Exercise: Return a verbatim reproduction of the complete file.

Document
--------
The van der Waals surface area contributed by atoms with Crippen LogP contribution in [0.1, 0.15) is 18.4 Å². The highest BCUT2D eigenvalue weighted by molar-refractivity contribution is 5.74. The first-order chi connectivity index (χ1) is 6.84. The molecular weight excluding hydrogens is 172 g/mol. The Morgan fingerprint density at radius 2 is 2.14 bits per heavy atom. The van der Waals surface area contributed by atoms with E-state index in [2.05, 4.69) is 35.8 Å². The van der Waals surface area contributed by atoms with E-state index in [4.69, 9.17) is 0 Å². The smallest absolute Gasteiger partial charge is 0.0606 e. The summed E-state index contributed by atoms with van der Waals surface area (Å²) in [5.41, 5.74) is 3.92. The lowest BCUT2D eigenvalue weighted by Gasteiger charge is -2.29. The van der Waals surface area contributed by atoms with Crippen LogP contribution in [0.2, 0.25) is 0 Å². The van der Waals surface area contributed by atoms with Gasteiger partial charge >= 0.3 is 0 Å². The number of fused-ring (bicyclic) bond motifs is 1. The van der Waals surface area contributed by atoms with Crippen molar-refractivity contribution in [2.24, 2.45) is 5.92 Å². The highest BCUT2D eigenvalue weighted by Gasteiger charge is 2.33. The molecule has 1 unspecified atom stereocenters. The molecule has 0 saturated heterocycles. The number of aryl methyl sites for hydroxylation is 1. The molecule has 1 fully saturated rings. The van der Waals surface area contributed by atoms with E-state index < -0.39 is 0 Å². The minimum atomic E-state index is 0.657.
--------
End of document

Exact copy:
The van der Waals surface area contributed by atoms with Crippen LogP contribution in [0.1, 0.15) is 18.4 Å². The highest BCUT2D eigenvalue weighted by molar-refractivity contribution is 5.74. The first-order chi connectivity index (χ1) is 6.84. The molecular weight excluding hydrogens is 172 g/mol. The Morgan fingerprint density at radius 2 is 2.14 bits per heavy atom. The van der Waals surface area contributed by atoms with E-state index in [2.05, 4.69) is 35.8 Å². The van der Waals surface area contributed by atoms with E-state index in [4.69, 9.17) is 0 Å². The smallest absolute Gasteiger partial charge is 0.0606 e. The summed E-state index contributed by atoms with van der Waals surface area (Å²) in [5.41, 5.74) is 3.92. The lowest BCUT2D eigenvalue weighted by Gasteiger charge is -2.29. The van der Waals surface area contributed by atoms with Crippen LogP contribution in [0.2, 0.25) is 0 Å². The van der Waals surface area contributed by atoms with Gasteiger partial charge >= 0.3 is 0 Å². The number of fused-ring (bicyclic) bond motifs is 1. The van der Waals surface area contributed by atoms with Crippen molar-refractivity contribution in [2.24, 2.45) is 5.92 Å². The highest BCUT2D eigenvalue weighted by Gasteiger charge is 2.33. The molecule has 1 unspecified atom stereocenters. The molecule has 0 saturated heterocycles. The number of aryl methyl sites for hydroxylation is 1. The molecule has 1 fully saturated rings. The van der Waals surface area contributed by atoms with E-state index < -0.39 is 0 Å². The minimum atomic E-state index is 0.657.